Tech expert Michelle Thatcher grew up surrounded by gadgets and sustained by Tex-Mex cuisine. Life in two major cities--first Chicago, then San Francisco--broadened her culinary horizons beyond meat and cheese, and she's since enjoyed nearly a decade of wining, dining, and cooking up and down the California coast. Though her gadget lust remains, the practicalities of her small kitchen dictate that single-function geegaws never stay around for long.
Today's platform announcement from Intel may have left you scratching your head, and rightly so. After all, the company is replacing its Centrino Duo platform with a whole new platform called...Centrino Duo. And then there's Centrino Pro. Both of which, up until this morning, were called Santa Rosa (and will probably still be referred to by that moniker for the next few months). Confused yet?
Fortunately, we've had some time to wade through the marketing buzz and technical specs to figure out the whole story. Boiled down, it's this: the new Centrino Duo platform includes a handful of new Core 2 Duo processors; a new chipset with a faster front-side bus and an optional dedicated memory cache; a new graphics solution with a larger allocation of memory; and a new wireless card with support for Draft-N wireless.
Centrino Pro, meanwhile, has all those new features, plus additional remote management technologies designed for businesses. Essentially a mobile version of the vProtechnology found on desktops, the Centrino Pro enhancements let IT managers upload configuration changes to a PC over a network. Centrino Pro also allows for asset management and remote diagnostics independent of the laptop's operating system, meaning the machine doesn't have to be on for IT workers to access it.
As with every iteration of notebook technology, all this is supposed to add up to better performance and longer battery life (which, thus far, it more or less has--see our first few reviews of Santa Rosa systems). While the changes aren't revolutionary, we do think they're worth seeking out if you're already in the market for a new laptop. After the page break you'll find our rundown of all the new Centrino features and what they mean to you.
New processors. The processors are a small part of this platform launch, built as they are on the same architecture as the previous generation. But they all now support the new 800MHz bus (see below), and Intel has upped the maximum available clock speed to 2.4GHz. Also, given that Intel is using the same name for this platform as the previous version, the processor number is going to be the easiest way to determine whether the laptop you're buying has the new or the old Centrino Duo. The new processors and pricing are as follows:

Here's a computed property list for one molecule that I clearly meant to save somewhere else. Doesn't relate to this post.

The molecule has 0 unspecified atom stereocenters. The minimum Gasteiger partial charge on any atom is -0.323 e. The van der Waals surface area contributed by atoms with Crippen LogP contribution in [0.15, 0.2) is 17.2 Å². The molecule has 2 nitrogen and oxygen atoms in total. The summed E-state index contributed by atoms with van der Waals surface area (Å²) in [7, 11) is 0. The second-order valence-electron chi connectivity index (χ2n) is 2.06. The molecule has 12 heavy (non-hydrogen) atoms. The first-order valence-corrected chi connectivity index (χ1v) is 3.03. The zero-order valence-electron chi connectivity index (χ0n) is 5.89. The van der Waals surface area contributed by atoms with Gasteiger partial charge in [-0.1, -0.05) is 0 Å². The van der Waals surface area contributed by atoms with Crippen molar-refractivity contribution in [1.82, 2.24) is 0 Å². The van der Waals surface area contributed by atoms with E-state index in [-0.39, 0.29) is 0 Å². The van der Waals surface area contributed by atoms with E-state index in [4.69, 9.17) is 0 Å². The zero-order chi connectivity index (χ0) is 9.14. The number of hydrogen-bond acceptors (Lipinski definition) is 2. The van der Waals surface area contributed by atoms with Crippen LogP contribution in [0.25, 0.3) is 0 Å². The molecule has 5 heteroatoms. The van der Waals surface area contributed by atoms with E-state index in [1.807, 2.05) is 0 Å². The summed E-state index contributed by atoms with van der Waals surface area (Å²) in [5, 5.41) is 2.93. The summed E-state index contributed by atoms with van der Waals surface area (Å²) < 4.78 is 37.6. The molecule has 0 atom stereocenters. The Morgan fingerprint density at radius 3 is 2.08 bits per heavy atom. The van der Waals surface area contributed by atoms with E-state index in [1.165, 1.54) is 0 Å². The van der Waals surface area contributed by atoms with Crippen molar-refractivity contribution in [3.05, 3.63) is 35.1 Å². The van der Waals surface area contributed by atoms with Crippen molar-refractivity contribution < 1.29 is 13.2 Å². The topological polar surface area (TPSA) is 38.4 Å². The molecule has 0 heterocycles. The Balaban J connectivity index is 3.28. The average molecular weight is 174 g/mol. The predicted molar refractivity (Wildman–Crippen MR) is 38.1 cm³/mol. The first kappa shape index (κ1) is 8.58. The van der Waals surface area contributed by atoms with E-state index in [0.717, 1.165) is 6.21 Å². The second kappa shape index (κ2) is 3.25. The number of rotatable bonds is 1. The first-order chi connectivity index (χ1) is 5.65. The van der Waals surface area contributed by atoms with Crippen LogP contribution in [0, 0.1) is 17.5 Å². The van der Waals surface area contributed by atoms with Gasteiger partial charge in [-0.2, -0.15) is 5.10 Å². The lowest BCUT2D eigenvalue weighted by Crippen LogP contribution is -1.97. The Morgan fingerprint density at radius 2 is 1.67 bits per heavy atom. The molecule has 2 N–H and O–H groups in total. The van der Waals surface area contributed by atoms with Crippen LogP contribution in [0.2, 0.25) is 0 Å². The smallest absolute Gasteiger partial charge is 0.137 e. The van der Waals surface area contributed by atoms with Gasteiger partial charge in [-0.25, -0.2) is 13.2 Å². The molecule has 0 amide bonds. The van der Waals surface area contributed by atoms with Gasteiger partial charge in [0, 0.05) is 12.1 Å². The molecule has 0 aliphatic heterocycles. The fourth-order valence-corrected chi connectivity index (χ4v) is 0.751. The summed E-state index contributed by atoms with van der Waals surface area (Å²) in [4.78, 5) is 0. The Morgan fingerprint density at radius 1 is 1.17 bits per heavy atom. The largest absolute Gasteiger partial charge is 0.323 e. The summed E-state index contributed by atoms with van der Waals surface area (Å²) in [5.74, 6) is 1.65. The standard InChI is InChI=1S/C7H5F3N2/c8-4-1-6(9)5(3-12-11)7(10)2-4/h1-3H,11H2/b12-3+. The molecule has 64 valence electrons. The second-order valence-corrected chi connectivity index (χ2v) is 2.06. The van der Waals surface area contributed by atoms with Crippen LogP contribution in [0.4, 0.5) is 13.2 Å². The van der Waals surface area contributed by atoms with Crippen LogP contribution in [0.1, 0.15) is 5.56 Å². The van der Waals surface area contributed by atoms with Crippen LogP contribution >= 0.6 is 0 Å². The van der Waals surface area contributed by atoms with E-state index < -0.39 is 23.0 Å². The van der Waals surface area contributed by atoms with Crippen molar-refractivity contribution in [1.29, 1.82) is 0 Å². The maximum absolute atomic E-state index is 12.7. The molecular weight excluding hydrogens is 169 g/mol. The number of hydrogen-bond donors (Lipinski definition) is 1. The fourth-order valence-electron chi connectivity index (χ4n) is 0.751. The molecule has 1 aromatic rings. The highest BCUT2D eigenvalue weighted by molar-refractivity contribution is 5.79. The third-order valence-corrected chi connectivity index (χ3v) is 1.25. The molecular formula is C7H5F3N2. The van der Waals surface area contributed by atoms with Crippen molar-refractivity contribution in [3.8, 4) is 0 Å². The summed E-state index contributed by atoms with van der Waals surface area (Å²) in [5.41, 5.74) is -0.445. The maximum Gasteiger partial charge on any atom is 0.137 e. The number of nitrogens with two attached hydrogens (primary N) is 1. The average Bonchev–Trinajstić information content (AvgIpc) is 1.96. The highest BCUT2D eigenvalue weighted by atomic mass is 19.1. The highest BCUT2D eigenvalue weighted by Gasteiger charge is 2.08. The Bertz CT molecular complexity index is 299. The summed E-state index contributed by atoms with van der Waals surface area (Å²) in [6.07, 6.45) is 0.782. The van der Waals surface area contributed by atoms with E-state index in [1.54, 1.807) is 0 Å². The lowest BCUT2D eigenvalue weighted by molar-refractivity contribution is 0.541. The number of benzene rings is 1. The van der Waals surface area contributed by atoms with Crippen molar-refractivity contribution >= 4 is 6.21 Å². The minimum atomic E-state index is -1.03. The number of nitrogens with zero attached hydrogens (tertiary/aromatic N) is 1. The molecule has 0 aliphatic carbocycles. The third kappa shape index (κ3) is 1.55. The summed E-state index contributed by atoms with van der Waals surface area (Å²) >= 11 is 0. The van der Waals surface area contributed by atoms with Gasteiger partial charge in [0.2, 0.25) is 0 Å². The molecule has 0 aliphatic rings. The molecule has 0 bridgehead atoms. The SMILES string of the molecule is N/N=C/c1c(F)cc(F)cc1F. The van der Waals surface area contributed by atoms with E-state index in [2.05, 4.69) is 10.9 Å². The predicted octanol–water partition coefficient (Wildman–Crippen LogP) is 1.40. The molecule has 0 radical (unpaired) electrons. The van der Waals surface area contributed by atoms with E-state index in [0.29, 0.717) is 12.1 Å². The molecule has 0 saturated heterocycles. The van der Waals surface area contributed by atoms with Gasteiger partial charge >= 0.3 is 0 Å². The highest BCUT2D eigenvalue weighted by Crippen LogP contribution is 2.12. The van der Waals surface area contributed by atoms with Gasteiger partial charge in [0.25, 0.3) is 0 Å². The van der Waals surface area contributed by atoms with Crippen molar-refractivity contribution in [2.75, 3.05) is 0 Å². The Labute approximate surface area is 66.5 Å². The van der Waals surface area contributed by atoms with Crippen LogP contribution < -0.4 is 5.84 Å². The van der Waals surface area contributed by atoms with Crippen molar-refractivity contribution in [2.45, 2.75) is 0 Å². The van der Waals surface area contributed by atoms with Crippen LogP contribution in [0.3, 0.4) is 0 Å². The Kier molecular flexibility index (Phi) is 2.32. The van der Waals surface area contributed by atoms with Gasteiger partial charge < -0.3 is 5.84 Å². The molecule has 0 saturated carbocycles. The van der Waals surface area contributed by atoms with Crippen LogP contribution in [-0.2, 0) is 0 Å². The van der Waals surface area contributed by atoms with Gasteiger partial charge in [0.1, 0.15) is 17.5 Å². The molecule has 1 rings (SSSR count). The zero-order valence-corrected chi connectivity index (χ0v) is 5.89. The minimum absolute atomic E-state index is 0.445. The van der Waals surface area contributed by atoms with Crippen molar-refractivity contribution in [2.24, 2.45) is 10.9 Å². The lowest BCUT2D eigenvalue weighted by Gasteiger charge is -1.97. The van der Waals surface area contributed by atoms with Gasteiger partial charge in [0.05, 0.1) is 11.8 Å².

Intel Core 2 Duo T7700 (2.4GHz): $530
Intel Core 2 Duo T7500 (2.2GHz): $316
Intel Core 2 Duo T7300 (2.0GHz): $241
Intel Core 2 Duo T7100 (1.8GHz): $209
Intel Core 2 Duo L7500 (1.6GHz): $316
Intel Core 2 Duo L7300 (1.4GHz): $284
Faster overall performance--eventually. The new chipset increases the frequency of the front-side bus to 800MHz, which should theoretically help all the components of the system communicate more quickly. But in order to realize the full potential of the FSB, every component has to be rated at the higher speed--and 800MHz RAM won't hit the market until later this year. Nevertheless, if our first few Centrino Duo systems are any indication, you can expect to see modest gains in performance over the previous generation even with existing 667MHz memory.
Better--and hungrier--integrated graphics. The new Intel GMA X3100 integrated graphics now offer DirectX 10 support and have a higher allocation of VRAM--up to 384MB. That bump will help Vista's graphical interface run more smoothly but also means that more of your system RAM can be gobbled up by graphics. You'll likely want to stack your laptop with more than the standard 1GB of RAM just to keep the whole system running smoothly.
Longer battery life. The new chipset includes a number of features designed to lower power usage and extend battery life. Dynamic front-side bus switching lets the system drop into a "low-frequency mode" to conserve energy, while an Enhanced Deep Sleep mode is designed to use less power when the system is idle. Our initial tests of laptops built on the new platform have shown modest gains in battery life over previous-generation Intel systems.
Theoretically faster boot and load times. The new Intel Turbo Memory (codenamed Robson), available as an option on Centrino Duo and Centrino Pro systems, is flash memory that's incorporated into the motherboard. The Turbo Memory stores a cache of commonly accessed information, such as the operating system and software, so you can boot the computer or launch applications without spinning the hard drive. While our initial anecdotal tests revealed no difference in start times, Intel claims the Turbo Memory can shorten boot times by as much as 20 percent.
Faster wireless. Many people (cough) thought Santa Rosa would include support for 3G and WiMax connections. But the only enhancements to wireless on the new Centrino Duo and Centrino Pro notebooks is support for 802.11n networking. Of course, taking advantage of the faster speeds and better range of 802.11n will require you to purchase a Draft N router--a tricky proposition, considering the official 802.11n spec has yet to be finalized.
Overall, we'd say none of the above technologies is revolutionary, but each has the potential to bring incremental gains in performance and battery life--a step in the right direction, especially considering Vista's reputation as a resource hog. Again, we wouldn't recommend rushing out immediately to buy a Centrino Duo system, but if you're in the market for a new laptop, the new platform will give you a modest boost now while letting you adopt faster memory and wireless speeds as they become widely available.